By observing how the healthcare systems of other countries coped with the outbreak, it may be said that the level of hospital care and intensive care units in Bangladesh are insufficient.
Bangladesh is seeing a rapid increase in COVID 19 cases since the first three were identified on March 8, 2020. Currently, in just over six weeks, the number of confirmed cases is approaching 3,000 and deaths have surpassed 100 people. Although we are seeing a greater proportion of COVID 19 cases in urban areas, standing most cases in Dhaka alone, experiences of other countries suggest that rural areas are soon to be greatly affected. In Bangladesh, over the past weeks, we have seen a number of reports of cases from Narayanganj, Madaripur, and Gazipur, to name a few. Bangladesh’s growth in confirmed cases is behind that of other countries in Europe and in the region. This offers a useful advantage to learn from the experiences of others.
By observing how the healthcare systems of other countries coped with the outbreak, it may be said that the level of hospital care and intensive care units in Bangladesh are insufficient. With around 34 hospital beds for every 10,000 people, Italy is one of the nations which has been massively hit by the coronavirus pandemic. Spain boasts the seventh best healthcare system in the world (with 29.7 beds per 10,000) but still suffered a massive death toll while Bangladesh has four hospital beds for 10,000 people.
Efforts have been undertaken by the government of Bangladesh to reinforce its healthcare system, through the purchase of medicines and ventilators necessary to tackle the spread of the pandemic. Some of these new purchases also include pulse oximeters, and oxygen cylinders, among other necessary equipment. This is an expensive investment for only 15 to 20% of the patients who may require critical services.
Bangladesh has one important advantage that could help tackle this pandemic. Over the past two decades, the nation has invested on a large army of over 50,000 community health workers. They serve from the community clinics, the lowest-level static health facility in Bangladesh. With a small salary, they conduct door-to-door health education through community engagement or at the facilities and health care services to different groups of people, starting from married couples, to pregnant women, the newborn, infants, adolescents, and elderly people. They refer patients with critical symptoms to upazila and district level health facilities for better treatment, which cannot be provided by them.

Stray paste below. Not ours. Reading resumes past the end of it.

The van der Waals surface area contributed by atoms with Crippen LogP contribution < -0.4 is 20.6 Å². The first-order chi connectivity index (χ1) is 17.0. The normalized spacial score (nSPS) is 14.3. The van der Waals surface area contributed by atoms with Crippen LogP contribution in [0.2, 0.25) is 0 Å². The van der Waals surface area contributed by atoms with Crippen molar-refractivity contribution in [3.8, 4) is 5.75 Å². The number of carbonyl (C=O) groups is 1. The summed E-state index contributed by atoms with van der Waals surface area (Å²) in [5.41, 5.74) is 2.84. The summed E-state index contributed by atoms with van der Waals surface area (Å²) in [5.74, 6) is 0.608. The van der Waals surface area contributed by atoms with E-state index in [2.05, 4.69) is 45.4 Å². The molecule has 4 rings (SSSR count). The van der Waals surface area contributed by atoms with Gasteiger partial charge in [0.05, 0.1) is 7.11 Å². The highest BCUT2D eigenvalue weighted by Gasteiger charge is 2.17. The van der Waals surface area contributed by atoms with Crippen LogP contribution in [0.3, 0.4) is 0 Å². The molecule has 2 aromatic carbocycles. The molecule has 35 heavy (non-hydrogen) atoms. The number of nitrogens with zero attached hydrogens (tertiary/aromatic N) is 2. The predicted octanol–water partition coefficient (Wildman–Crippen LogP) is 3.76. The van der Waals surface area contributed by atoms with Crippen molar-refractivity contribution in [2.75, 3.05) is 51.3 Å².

Over 63% (according to the World Bank) of the population still lives in rural Bangladesh, which demands effective use of existing health resources, such as the community health workers, especially in preventive measures as well as addressing various types of critical communication.
Complementing the government, a number of NGOs such as BRAC employees and thousands of other NGO community health workers support households across the country. They facilitate health check-ups and carry out health awareness and education in their community. With the help of these workers, the primary healthcare system in Bangladesh has a significant position in the world, evident by the achievement of a number of health and hygiene indicators over the decades.
Community health workers, provided with adequate protective equipment, could play a role in the response to Covid19 by providing accurate information to households on prevention, identification and home remedies of non-complicated Covid19 cases. CHWs can emphasize preventive measures to the households they visit, such as hand-washing and physical distancing. They can help identify probable cases of Covid19, if given a simple case definition or algorithm to follow. CHWs can advise people on healthy lifestyle, e.g. giving up smoking, maintaining an exercise regime and eating healthy immune bolstering food. They can give households information on what steps to follow if they have symptoms or someone in the household is diagnosed. CHWs can also address existing myths about Covid19, providing accurate information on the illness and its spread.